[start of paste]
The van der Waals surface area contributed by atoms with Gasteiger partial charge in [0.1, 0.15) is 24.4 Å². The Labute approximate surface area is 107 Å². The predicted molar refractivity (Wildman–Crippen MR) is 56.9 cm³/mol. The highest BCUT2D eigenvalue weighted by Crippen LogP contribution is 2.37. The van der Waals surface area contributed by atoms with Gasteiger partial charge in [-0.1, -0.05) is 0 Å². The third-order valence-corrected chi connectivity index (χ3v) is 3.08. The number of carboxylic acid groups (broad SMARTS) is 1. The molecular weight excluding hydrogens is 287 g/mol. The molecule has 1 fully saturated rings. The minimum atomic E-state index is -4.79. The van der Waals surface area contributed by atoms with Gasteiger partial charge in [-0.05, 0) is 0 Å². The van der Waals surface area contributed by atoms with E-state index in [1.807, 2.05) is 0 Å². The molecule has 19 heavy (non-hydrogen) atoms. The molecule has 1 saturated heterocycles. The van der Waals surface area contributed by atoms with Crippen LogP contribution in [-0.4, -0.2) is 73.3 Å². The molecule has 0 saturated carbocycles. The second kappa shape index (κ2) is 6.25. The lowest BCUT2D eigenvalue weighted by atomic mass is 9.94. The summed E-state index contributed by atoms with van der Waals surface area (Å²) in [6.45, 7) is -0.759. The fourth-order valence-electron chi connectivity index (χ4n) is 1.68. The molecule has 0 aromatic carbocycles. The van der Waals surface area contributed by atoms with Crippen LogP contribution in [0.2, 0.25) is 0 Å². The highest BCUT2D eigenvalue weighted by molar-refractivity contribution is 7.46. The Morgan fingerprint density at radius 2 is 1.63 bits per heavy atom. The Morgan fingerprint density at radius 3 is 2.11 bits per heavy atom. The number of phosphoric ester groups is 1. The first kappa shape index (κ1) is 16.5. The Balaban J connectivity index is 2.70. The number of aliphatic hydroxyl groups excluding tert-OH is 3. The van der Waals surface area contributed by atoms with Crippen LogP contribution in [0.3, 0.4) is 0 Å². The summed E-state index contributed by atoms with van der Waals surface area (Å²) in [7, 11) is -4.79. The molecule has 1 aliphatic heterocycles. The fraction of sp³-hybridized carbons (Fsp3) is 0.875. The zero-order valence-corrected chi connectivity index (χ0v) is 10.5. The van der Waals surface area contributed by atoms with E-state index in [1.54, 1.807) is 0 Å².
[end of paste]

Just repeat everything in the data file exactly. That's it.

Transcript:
The van der Waals surface area contributed by atoms with Gasteiger partial charge in [0.1, 0.15) is 24.4 Å². The Labute approximate surface area is 107 Å². The predicted molar refractivity (Wildman–Crippen MR) is 56.9 cm³/mol. The highest BCUT2D eigenvalue weighted by Crippen LogP contribution is 2.37. The van der Waals surface area contributed by atoms with Gasteiger partial charge in [-0.1, -0.05) is 0 Å². The third-order valence-corrected chi connectivity index (χ3v) is 3.08. The number of carboxylic acid groups (broad SMARTS) is 1. The molecular weight excluding hydrogens is 287 g/mol. The molecule has 1 fully saturated rings. The minimum atomic E-state index is -4.79. The van der Waals surface area contributed by atoms with Gasteiger partial charge in [-0.05, 0) is 0 Å². The van der Waals surface area contributed by atoms with E-state index in [1.807, 2.05) is 0 Å². The molecule has 19 heavy (non-hydrogen) atoms. The molecule has 1 saturated heterocycles. The van der Waals surface area contributed by atoms with Crippen LogP contribution in [-0.4, -0.2) is 73.3 Å². The molecule has 0 saturated carbocycles. The second kappa shape index (κ2) is 6.25. The lowest BCUT2D eigenvalue weighted by atomic mass is 9.94. The summed E-state index contributed by atoms with van der Waals surface area (Å²) in [6.45, 7) is -0.759. The fourth-order valence-electron chi connectivity index (χ4n) is 1.68. The molecule has 0 aromatic carbocycles. The van der Waals surface area contributed by atoms with Crippen LogP contribution in [0.2, 0.25) is 0 Å². The highest BCUT2D eigenvalue weighted by molar-refractivity contribution is 7.46. The Morgan fingerprint density at radius 2 is 1.63 bits per heavy atom. The Morgan fingerprint density at radius 3 is 2.11 bits per heavy atom. The number of phosphoric ester groups is 1. The first kappa shape index (κ1) is 16.5. The Balaban J connectivity index is 2.70. The number of aliphatic hydroxyl groups excluding tert-OH is 3. The van der Waals surface area contributed by atoms with Crippen LogP contribution in [0.3, 0.4) is 0 Å². The summed E-state index contributed by atoms with van der Waals surface area (Å²) in [7, 11) is -4.79. The molecule has 1 aliphatic heterocycles. The fraction of sp³-hybridized carbons (Fsp3) is 0.875. The zero-order valence-corrected chi connectivity index (χ0v) is 10.5. The van der Waals surface area contributed by atoms with E-state index in [1.54, 1.807) is 0 Å².